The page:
“Now we can study the differences between these two supermassive black holes to gain valuable new clues about how this important process works,” says EHT scientist Keiichi Asada from the Institute of Astronomy and Astrophysics, Academia Sinica, Taipei. “We have images for two black holes — one at the large end and one at the small end of supermassive black holes in the Universe — so we can go a lot further in testing how gravity behaves in these extreme environments than ever before.”
Progress on the EHT continues: a major observation campaign in March 2022 included more telescopes than ever before. The ongoing expansion of the EHT network and significant technological upgrades will allow scientists to share even more impressive images as well as videos of black holes in the near future.
Reference: “First Sagittarius A* Event Horizon Telescope Results. I. The Shadow of the Supermassive Black Hole in the Center of the Milky Way” by Kazunori Akiyama, Antxon Alberdi, Walter Alef, Juan Carlos Algaba, Richard Anantua, Keiichi Asada, Rebecca Azulay, Uwe Bach, Anne-Kathrin Baczko, David Ball, Mislav Balokovic, John Barrett, Michi Bauböck, Bradford A. Benson, Dan Bintley, Lindy Blackburn, Raymond Blundell, Katherine L. Bouman, Geoffrey C. Bower, Hope Boyce, Michael Bremer, Christiaan D. Brinkerink, Roger Brissenden, Silke Britzen, Avery E. Broderick, Dominique Broguiere, Thomas Bronzwaer, Sandra Bustamante, Do-Young Byun, John E. Carlstrom, Chiara Ceccobello, Andrew Chael, Chi-kwan Chan, Koushik Chatterjee, Shami Chatterjee, Ming-Tang Chen, Yongjun Chen, Xiaopeng Cheng, Ilje Cho, Pierre Christian, Nicholas S. Conroy, John E. Conway, James M. Cordes, Thomas M. Crawford, Geoffrey B. Crew, Alejandro Cruz-Osorio, Yuzhu Cui, Jordy Davelaar, Mariafelicia De Laurentis, Roger Deane, Jessica Dempsey, Gregory Desvignes, Jason Dexter, Vedant Dhruv, Sheperd S. Doeleman, Sean Dougal, Sergio A. Dzib, Ralph P. Eatough, Razieh Emami, Heino Falcke, Joseph Farah, Vincent L. Fish, Ed Fomalont, H. Alyson Ford, Raquel Fraga-Encinas, William T. Freeman, Per Friberg, Christian M. Fromm, Antonio Fuentes, Peter Galison, Charles F. Gammie, Roberto García, Olivier Gentaz, Boris Georgiev, Ciriaco Goddi, Roman Gold, Arturo I. Gómez-Ruiz, José L. Gómez, Minfeng Gu, Mark Gurwell, Kazuhiro Hada, Daryl Haggard, Kari Haworth, Michael H. Hecht, Ronald Hesper, Dirk Heumann, Luis C. Ho, Paul Ho, Mareki Honma, Chih-Wei L. Huang, Lei Huang, David H. Hughes, Shiro Ikeda, C. M. Violette Impellizzeri, Makoto Inoue, Sara Issaoun, David J. James, Buell T. Jannuzi, Michael Janssen, Britton Jeter, Wu Jiang, Alejandra Jiménez-Rosales, Michael D. Johnson, Svetlana Jorstad, Abhishek V. Joshi, Taehyun Jung, Mansour Karami, Ramesh Karuppusamy, Tomohisa Kawashima, Garrett K. Keating, Mark Kettenis, … John Test, Karl Torstensson, Paulina Venegas, Craig Walther, Ta-Shun Wei, Chris White, Gundolf Wieching, Rudy Wijnands, Jan G. A. Wouterloot, Chen-Yu Yu, Wei Yu and Milagros Zeballos, 12 May 2022, The Astrophysical Journal Letters.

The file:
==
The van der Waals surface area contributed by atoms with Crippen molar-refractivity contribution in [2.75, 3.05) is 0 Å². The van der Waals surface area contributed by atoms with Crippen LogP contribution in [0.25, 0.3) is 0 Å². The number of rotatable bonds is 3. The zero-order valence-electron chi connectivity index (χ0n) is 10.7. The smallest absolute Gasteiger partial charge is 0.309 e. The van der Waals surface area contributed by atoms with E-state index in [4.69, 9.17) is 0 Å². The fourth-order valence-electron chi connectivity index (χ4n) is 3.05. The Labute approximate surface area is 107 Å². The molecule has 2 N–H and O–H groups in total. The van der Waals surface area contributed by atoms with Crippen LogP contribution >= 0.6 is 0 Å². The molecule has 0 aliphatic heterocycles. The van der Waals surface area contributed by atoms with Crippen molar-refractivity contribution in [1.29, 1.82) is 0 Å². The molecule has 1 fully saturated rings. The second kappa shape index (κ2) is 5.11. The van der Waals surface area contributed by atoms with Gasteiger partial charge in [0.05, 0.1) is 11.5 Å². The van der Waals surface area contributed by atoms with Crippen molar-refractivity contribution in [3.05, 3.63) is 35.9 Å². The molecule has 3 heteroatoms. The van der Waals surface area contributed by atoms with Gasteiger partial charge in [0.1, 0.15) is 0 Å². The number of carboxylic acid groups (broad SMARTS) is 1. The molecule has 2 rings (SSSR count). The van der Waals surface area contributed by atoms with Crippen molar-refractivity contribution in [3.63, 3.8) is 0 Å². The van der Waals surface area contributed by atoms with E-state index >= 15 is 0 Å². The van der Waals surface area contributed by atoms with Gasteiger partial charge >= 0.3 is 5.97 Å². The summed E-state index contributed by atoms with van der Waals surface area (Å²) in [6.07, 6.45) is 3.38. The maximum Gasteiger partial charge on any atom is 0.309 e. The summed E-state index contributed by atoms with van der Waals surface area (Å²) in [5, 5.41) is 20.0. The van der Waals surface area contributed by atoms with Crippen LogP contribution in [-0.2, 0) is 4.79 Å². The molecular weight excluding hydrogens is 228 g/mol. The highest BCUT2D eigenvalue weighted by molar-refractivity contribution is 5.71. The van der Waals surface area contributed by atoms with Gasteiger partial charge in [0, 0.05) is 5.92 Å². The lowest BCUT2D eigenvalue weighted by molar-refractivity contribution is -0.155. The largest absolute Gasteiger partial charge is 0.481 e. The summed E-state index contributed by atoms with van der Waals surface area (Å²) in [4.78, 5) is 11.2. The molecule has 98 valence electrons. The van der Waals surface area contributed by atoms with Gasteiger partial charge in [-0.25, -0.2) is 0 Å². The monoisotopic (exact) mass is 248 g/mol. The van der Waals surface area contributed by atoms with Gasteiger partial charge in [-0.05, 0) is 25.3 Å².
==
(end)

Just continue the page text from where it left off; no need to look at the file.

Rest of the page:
A number of scientists from Goethe University are associated with the EHT Collaboration. Together with Professor Luciano Rezzolla, Dr. Alejandro Cruz Orsorio, Dr. Prashant Kocherlakota and Kotaro Moriyama, also Prof Mariafelicia De Laurentis (University of Naples), Dr. Christian Fromm (University of Würzburg), Prof Roman Gold (University of Southern Denmark), Dr. Antonios Nathanail (University of Athens), and Dr. Ziri Younsi (University College London) have provided essential contributions to the theoretical research in the EHT Collaboration.
This work has been supported by the European Research Council.